The who is who of stars
What does the 'family tree' of stars look like?
Development phases of stars in a diagram
At the beginning of the 20th century, a fundamental diagram in astronomy was created from the work of the Danish photochemist Ejnar Hertzsprung and the American astronomer Henry Norris Russell: the Hertzsprung-Russell Diagram, or HRD for short. The spectral class (or surface temperature) of stars is plotted on the horizontal axis of the diagram and the absolute brightness (or luminosity) of stars is plotted on its vertical axis. In the middle of the diagram we see many stars in an area that runs diagonally, known as the Main Sequence. Above this we see somewhat fewer stars with greater luminosity and generally a moderate temperature – the giants and supergiants. (See also: How long will the Sun continue to shine?) Below the Main Sequence sit the 'white dwarfs'.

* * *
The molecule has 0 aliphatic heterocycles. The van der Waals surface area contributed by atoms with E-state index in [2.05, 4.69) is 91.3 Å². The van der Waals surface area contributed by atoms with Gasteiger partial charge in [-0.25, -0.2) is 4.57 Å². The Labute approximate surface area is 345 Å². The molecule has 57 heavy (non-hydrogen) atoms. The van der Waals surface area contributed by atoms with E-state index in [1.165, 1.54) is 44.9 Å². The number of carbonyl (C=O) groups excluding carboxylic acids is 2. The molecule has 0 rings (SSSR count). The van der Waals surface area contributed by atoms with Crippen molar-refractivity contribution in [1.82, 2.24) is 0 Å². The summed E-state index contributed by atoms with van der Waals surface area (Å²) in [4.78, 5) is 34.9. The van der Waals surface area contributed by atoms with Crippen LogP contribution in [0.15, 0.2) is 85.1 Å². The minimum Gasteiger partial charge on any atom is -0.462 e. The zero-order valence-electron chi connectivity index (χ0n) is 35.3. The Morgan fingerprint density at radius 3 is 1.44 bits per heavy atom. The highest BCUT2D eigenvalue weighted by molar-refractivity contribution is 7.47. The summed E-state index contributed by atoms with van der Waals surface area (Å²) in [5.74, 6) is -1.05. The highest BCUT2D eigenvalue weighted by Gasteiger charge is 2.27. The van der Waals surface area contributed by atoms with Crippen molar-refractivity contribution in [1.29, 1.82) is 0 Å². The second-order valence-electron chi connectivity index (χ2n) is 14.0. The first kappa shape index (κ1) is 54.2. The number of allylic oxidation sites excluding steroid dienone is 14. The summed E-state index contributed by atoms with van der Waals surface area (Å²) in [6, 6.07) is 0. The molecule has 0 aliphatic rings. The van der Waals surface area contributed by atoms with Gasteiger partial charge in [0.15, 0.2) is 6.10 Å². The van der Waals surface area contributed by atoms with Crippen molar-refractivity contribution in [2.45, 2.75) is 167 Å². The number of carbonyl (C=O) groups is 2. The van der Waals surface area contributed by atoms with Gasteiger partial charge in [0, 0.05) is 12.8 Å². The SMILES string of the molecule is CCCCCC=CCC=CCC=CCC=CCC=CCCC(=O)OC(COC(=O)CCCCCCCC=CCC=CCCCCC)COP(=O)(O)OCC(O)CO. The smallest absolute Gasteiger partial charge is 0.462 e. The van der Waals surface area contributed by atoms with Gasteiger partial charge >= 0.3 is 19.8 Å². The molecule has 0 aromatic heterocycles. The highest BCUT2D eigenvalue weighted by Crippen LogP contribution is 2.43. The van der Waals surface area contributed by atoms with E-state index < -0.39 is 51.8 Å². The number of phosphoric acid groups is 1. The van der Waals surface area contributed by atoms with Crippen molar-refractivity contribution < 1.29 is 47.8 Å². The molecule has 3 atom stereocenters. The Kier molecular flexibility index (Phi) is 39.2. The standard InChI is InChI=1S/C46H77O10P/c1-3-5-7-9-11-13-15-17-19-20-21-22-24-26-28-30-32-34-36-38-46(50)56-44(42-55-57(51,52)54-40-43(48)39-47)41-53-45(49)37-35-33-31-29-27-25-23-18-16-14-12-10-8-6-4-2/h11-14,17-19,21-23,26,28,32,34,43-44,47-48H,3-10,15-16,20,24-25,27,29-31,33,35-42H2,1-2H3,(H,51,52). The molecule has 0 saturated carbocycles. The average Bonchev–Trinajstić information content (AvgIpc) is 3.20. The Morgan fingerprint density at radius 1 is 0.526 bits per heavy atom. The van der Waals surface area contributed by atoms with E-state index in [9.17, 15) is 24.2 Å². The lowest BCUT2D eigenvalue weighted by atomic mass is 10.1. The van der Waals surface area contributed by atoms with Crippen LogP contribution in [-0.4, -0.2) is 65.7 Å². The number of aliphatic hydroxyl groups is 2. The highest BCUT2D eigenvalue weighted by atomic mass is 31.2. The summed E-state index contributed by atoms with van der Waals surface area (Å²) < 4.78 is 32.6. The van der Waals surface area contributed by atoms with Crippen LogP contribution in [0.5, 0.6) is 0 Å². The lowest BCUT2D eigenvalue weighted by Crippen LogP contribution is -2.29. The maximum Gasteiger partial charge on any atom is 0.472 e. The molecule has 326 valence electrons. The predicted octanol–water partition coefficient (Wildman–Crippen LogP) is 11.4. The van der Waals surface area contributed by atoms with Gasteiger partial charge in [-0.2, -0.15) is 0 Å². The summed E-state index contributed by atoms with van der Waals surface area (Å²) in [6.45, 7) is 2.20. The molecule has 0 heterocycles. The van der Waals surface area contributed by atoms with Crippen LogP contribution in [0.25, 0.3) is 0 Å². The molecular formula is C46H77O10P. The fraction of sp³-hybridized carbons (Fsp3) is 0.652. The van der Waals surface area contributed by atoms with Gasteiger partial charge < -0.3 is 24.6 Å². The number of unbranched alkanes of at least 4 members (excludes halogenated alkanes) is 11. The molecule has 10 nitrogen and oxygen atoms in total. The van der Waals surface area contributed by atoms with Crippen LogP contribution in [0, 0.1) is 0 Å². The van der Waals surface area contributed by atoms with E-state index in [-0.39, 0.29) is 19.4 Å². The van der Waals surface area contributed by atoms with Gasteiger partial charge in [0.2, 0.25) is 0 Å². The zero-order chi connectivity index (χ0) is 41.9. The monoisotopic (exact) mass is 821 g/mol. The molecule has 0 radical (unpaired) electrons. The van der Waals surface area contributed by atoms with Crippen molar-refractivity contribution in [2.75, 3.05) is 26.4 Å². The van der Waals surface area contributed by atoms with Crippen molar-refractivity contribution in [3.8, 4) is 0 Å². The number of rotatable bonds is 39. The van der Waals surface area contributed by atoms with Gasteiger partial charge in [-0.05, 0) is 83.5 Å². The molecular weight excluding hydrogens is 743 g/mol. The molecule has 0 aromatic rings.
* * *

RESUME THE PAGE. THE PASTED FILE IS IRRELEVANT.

Even if these names sound as if they come from a fairytale, the HRD describes the actual external condition of stars, which is related to the internal fusion processes at their cores. If we understand these processes, we can use the HRD to forecast the path of development of certain stars, for example our Sun, or to determine the age of star clusters.
Source: German Aerospace Center